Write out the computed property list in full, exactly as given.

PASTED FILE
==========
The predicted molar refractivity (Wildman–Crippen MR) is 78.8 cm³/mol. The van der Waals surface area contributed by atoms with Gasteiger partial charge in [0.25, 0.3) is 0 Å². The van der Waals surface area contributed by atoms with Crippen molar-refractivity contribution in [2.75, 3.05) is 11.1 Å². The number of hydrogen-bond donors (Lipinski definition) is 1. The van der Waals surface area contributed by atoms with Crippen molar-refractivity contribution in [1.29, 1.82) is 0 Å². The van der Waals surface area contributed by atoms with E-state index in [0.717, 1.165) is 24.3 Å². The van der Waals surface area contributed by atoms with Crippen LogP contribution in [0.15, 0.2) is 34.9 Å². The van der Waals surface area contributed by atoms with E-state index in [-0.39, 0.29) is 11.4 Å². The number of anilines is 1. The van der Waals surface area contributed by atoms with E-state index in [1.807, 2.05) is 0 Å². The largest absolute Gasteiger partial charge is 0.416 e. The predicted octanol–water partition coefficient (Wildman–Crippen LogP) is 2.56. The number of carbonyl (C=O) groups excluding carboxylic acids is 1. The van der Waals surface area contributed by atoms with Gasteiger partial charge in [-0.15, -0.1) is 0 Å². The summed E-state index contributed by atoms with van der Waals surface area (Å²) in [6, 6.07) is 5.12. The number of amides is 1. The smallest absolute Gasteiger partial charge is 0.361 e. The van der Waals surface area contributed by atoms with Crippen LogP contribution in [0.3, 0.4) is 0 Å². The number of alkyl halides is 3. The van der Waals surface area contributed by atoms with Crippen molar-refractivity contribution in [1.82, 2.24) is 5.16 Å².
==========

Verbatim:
The predicted molar refractivity (Wildman–Crippen MR) is 78.8 cm³/mol. The van der Waals surface area contributed by atoms with Gasteiger partial charge in [0.25, 0.3) is 0 Å². The van der Waals surface area contributed by atoms with Crippen molar-refractivity contribution in [2.75, 3.05) is 11.1 Å². The number of hydrogen-bond donors (Lipinski definition) is 1. The van der Waals surface area contributed by atoms with Crippen molar-refractivity contribution in [1.29, 1.82) is 0 Å². The van der Waals surface area contributed by atoms with E-state index in [0.717, 1.165) is 24.3 Å². The van der Waals surface area contributed by atoms with Crippen LogP contribution in [0.15, 0.2) is 34.9 Å². The van der Waals surface area contributed by atoms with E-state index in [-0.39, 0.29) is 11.4 Å². The number of anilines is 1. The van der Waals surface area contributed by atoms with E-state index in [1.807, 2.05) is 0 Å². The largest absolute Gasteiger partial charge is 0.416 e. The predicted octanol–water partition coefficient (Wildman–Crippen LogP) is 2.56. The number of carbonyl (C=O) groups excluding carboxylic acids is 1. The van der Waals surface area contributed by atoms with Gasteiger partial charge in [-0.15, -0.1) is 0 Å². The summed E-state index contributed by atoms with van der Waals surface area (Å²) in [6, 6.07) is 5.12. The number of amides is 1. The smallest absolute Gasteiger partial charge is 0.361 e. The van der Waals surface area contributed by atoms with Crippen LogP contribution in [0.3, 0.4) is 0 Å². The number of alkyl halides is 3. The van der Waals surface area contributed by atoms with Crippen molar-refractivity contribution in [1.82, 2.24) is 5.16 Å².